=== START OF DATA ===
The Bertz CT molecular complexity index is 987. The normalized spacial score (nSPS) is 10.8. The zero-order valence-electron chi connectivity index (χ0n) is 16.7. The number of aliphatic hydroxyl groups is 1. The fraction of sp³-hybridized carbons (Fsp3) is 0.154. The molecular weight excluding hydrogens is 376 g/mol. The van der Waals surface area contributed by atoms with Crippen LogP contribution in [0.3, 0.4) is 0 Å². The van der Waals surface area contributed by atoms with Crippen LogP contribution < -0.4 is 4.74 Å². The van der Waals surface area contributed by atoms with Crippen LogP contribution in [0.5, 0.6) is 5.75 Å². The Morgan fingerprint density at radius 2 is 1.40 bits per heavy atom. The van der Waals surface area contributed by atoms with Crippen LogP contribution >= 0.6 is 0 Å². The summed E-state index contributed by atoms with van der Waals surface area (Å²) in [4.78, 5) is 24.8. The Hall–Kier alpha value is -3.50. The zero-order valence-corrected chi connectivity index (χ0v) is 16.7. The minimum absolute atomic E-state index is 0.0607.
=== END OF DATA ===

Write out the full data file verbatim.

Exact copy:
The Bertz CT molecular complexity index is 987. The normalized spacial score (nSPS) is 10.8. The zero-order valence-electron chi connectivity index (χ0n) is 16.7. The number of aliphatic hydroxyl groups is 1. The fraction of sp³-hybridized carbons (Fsp3) is 0.154. The molecular weight excluding hydrogens is 376 g/mol. The van der Waals surface area contributed by atoms with Crippen LogP contribution in [0.3, 0.4) is 0 Å². The van der Waals surface area contributed by atoms with Crippen LogP contribution < -0.4 is 4.74 Å². The van der Waals surface area contributed by atoms with Crippen LogP contribution in [0.5, 0.6) is 5.75 Å². The Morgan fingerprint density at radius 2 is 1.40 bits per heavy atom. The van der Waals surface area contributed by atoms with Crippen LogP contribution >= 0.6 is 0 Å². The summed E-state index contributed by atoms with van der Waals surface area (Å²) in [4.78, 5) is 24.8. The Hall–Kier alpha value is -3.50. The zero-order valence-corrected chi connectivity index (χ0v) is 16.7. The minimum absolute atomic E-state index is 0.0607.